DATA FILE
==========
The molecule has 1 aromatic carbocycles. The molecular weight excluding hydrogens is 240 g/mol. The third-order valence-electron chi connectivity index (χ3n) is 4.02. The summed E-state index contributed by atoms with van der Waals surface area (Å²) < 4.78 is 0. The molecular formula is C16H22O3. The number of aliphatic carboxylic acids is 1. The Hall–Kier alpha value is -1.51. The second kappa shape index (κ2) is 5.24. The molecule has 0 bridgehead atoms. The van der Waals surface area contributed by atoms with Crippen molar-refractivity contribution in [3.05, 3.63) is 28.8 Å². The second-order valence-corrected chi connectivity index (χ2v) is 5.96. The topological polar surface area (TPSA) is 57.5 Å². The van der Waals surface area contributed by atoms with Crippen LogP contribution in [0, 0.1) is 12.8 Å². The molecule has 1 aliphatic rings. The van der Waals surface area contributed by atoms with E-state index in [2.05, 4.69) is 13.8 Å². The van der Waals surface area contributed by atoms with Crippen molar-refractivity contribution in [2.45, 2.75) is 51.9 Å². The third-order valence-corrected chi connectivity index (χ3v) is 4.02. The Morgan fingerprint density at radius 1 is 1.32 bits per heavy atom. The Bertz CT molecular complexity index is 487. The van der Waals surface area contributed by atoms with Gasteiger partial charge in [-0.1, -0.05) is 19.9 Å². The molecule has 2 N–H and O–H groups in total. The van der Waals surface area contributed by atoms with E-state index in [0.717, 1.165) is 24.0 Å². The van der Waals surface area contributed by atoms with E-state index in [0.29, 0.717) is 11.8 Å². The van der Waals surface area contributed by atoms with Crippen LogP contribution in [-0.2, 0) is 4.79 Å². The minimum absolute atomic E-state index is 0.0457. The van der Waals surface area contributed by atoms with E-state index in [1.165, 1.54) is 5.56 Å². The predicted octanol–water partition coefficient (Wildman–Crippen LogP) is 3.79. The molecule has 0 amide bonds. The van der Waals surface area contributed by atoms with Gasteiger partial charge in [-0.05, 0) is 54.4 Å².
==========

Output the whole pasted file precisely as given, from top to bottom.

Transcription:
The molecule has 1 aromatic carbocycles. The molecular weight excluding hydrogens is 240 g/mol. The third-order valence-electron chi connectivity index (χ3n) is 4.02. The summed E-state index contributed by atoms with van der Waals surface area (Å²) < 4.78 is 0. The molecular formula is C16H22O3. The number of aliphatic carboxylic acids is 1. The Hall–Kier alpha value is -1.51. The second kappa shape index (κ2) is 5.24. The molecule has 0 bridgehead atoms. The van der Waals surface area contributed by atoms with Crippen molar-refractivity contribution in [3.05, 3.63) is 28.8 Å². The second-order valence-corrected chi connectivity index (χ2v) is 5.96. The topological polar surface area (TPSA) is 57.5 Å². The van der Waals surface area contributed by atoms with Crippen LogP contribution in [0, 0.1) is 12.8 Å². The molecule has 1 aliphatic rings. The van der Waals surface area contributed by atoms with E-state index in [2.05, 4.69) is 13.8 Å². The van der Waals surface area contributed by atoms with Crippen molar-refractivity contribution in [2.45, 2.75) is 51.9 Å². The third-order valence-corrected chi connectivity index (χ3v) is 4.02. The Morgan fingerprint density at radius 1 is 1.32 bits per heavy atom. The Bertz CT molecular complexity index is 487. The van der Waals surface area contributed by atoms with Gasteiger partial charge in [-0.1, -0.05) is 19.9 Å². The molecule has 2 N–H and O–H groups in total. The van der Waals surface area contributed by atoms with E-state index in [0.717, 1.165) is 24.0 Å². The van der Waals surface area contributed by atoms with E-state index in [0.29, 0.717) is 11.8 Å². The van der Waals surface area contributed by atoms with Crippen LogP contribution in [-0.2, 0) is 4.79 Å². The minimum absolute atomic E-state index is 0.0457. The van der Waals surface area contributed by atoms with E-state index in [1.165, 1.54) is 5.56 Å². The predicted octanol–water partition coefficient (Wildman–Crippen LogP) is 3.79. The molecule has 0 amide bonds. The van der Waals surface area contributed by atoms with Gasteiger partial charge in [-0.05, 0) is 54.4 Å².